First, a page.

Those two candidates have lagged in the polls, but the Democratic front-runner remains former Vice President Joe BidenJoe BidenBiden to meet House Dems before Europe trip: report 21 House Democrats call for removing IRS bank reporting proposal from spending bill Overnight Health Care — Presented by Altria — Vulnerable House Dems push drug pricing plan MORE, who does not back Medicare for All.
Biden has faced criticism from liberals who see him as too centrist to win the nomination but support from other Democrats who worry a candidate such as Warren and Sanders might be defeated by Trump. Sanders and Warren have both been winning double-digit support behind Biden, along with Sen. Kamala HarrisKamala HarrisRNC targets McAuliffe, Biden campaign event with mobile billboard Obama looks to give new momentum to McAuliffe Kamala Harris engages with heckler during New York speech MORE (D-Calif.).
Liberals like Warren have argued the party could lose the election by being too cautious. A key part of her appeal to supporters is also her argument, as she declared Tuesday night, that “we’re not going to solve the urgent problems that we face with small ideas and spinelessness.”
She called on Democrats to be the party of “big structural change.”
There is definite support for some of the liberal proposals in the Senate and in the House, where battles between centrists and progressives have been a feature of the new majority.
Sanders's Medicare for All bill has 14 co-sponsors among Senate Democrats, though that is a small minority in the 47-member caucus.
In the House, it has 117 co-sponsors, almost half of the House Democratic caucus.
Sen. Debbie StabenowDeborah (Debbie) Ann StabenowDemocrats try to back Manchin off killing paid family leave proposal In reconciliation, climate-smart agriculture and forestry is the way forward Senate Democrats blast Supreme Court on one-year anniversary of Barrett's confirmation MORE (D-Mich.), the chairwoman of the Senate Democratic Policy and Communications Committee, said she prefers lowering the Medicare eligibility age to 50 instead of switching to a universal health care system.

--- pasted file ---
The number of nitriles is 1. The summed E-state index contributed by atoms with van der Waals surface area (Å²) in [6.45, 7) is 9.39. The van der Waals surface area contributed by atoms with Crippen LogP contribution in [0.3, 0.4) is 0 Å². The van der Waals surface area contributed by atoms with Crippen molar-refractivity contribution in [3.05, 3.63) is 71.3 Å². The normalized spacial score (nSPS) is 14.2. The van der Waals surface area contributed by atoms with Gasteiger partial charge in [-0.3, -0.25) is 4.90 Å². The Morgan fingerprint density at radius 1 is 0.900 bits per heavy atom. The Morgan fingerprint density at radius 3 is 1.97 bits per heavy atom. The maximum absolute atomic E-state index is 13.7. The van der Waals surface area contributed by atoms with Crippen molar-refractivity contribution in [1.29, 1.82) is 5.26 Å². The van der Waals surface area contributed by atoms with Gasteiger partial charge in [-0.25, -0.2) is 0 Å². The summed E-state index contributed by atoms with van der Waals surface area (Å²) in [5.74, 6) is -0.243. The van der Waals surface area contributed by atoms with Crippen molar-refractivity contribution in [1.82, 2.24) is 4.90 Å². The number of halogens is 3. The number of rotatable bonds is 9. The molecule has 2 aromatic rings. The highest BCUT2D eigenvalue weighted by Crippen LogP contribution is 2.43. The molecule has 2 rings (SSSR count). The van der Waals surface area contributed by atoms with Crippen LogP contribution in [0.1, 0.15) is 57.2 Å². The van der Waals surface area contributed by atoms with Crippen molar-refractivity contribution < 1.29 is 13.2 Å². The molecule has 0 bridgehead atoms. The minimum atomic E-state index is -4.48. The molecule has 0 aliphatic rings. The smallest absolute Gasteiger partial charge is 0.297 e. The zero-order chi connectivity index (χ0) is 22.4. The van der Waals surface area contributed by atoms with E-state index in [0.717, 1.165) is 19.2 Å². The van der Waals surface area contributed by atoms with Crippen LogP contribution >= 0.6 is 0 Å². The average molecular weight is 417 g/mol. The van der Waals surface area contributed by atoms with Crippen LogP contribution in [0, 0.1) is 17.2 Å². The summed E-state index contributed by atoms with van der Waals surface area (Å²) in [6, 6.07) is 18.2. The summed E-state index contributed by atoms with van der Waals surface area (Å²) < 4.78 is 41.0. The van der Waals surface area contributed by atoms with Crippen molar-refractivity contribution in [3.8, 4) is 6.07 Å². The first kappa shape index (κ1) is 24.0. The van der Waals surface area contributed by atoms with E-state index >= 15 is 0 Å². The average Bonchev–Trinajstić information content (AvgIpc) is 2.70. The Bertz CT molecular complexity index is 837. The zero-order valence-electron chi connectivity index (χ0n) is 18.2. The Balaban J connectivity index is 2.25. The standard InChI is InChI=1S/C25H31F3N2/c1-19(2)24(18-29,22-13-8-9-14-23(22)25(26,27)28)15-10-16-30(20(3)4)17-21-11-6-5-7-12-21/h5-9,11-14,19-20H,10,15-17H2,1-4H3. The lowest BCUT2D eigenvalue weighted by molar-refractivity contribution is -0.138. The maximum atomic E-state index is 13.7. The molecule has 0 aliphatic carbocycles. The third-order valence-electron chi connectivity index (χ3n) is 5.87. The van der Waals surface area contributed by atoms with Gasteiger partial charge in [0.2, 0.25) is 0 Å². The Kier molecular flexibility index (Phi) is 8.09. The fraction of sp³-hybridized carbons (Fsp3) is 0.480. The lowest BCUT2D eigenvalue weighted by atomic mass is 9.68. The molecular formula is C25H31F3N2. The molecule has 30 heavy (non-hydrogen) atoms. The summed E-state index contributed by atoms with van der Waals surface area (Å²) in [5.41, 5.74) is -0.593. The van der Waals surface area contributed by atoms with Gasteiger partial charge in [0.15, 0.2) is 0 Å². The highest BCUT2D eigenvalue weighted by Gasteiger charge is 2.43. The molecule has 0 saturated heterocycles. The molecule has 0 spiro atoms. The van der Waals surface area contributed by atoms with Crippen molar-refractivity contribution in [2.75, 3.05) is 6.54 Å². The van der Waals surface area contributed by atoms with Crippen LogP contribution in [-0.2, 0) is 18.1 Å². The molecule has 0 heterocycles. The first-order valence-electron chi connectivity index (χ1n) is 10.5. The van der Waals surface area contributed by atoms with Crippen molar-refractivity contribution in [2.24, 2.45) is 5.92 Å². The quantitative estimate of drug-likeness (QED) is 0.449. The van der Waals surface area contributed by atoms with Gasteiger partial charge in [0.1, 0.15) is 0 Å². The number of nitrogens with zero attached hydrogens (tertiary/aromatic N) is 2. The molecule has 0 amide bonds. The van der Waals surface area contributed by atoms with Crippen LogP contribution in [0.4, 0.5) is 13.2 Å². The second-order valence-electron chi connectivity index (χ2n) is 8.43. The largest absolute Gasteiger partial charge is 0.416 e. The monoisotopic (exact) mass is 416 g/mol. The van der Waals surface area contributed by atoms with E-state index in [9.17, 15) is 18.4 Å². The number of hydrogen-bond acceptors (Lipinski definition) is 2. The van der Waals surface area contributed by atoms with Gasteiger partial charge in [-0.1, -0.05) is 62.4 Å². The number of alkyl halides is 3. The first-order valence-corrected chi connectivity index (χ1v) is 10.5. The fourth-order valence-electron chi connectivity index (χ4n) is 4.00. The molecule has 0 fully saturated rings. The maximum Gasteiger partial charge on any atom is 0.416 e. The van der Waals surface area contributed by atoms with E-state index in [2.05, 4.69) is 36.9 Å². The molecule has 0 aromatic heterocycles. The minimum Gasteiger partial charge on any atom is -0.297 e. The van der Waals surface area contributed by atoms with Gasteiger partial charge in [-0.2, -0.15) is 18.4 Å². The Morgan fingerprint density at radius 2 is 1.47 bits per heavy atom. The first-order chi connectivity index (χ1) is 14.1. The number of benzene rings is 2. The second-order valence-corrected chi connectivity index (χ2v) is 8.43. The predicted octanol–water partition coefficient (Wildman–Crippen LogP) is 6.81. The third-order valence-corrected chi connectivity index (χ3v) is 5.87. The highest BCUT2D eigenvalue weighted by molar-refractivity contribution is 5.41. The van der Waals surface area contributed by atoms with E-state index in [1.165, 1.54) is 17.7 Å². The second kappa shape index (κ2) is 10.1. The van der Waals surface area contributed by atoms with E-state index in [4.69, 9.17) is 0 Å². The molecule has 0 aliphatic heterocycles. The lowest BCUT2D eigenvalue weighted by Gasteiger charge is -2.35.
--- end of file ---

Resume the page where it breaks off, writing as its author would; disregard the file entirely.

She also defended the position of Rep. Tim RyanTimothy (Tim) RyanRep. Brown to run for Maryland attorney general Pennsylvania Republican becomes latest COVID-19 breakthrough case in Congress Ohio Democrat calls Vance an 'ass----' over Baldwin tweet MORE (D-Ohio), who clashed with Sanders Tuesday over forcing union members to give up their negotiated employer-provided health care plans for a national plan.
“I personally support having Medicare as an option so people can choose, so that if someone has a good union contract health care plan that they want to keep, like a lot of people do in Michigan, that they can do that,” she said.
Stabenow is the co-sponsor of a bill to set up a so-called public option, through which people could buy into a government-provided health care plan — a proposal that moderate Montana Gov. Steve BullockSteve BullockIn Montana, a knock-down redistricting fight over a single line 65 former governors, mayors back bipartisan infrastructure deal Arkansas, New Jersey governors to head National Governors Association MORE (D) endorsed at Tuesday’s debate.
Another Sanders bill, the College for All Act, has doesn’t have any Senate co-sponsors, although a House companion measure has 16 House co-sponsors.
Warren has a separate $1.25 trillion plan to pay for up to $50,000 in student debt for people in households earning less than $100,000.
On the subject of free college, Stabenow said there is a “difference” of opinion within the Democratic caucus.
“Do you offer that for people who are wealthy? I would say no,” she said.
“One of the outrages is the cost of college,” Stabenow added, but argued there are other ways to lower college costs.
Democrats on Capitol Hill up for reelection in purple states say the pursuit of more centrist principles isn’t about spinelessness or small mindedness, it’s simply a difference of opinion about what would work best.
“Those people who said these ideas are not bold enough, they’re not big enough — well, there’s a legitimate difference of opinion about what’s the best way forward,” said Shaheen. “I want to reflect the people who I represent because I think that’s the best way forward.”
Sen. Doug Jones (D-Ala.), another centrist who is up for reelection next year, said the media’s portrayal of the presidential debates has given too much attention to Warren and Sanders.
“All you folks in the media who said the only voices were from the left were wrong. We’ve been saying that over and over,” he said.
“No one should believe the left is dominating the Democratic Party,” he said.
Jones said “overall, the rank-and-file Democrats” are not in favor of Medicare for All “and will vote that way.”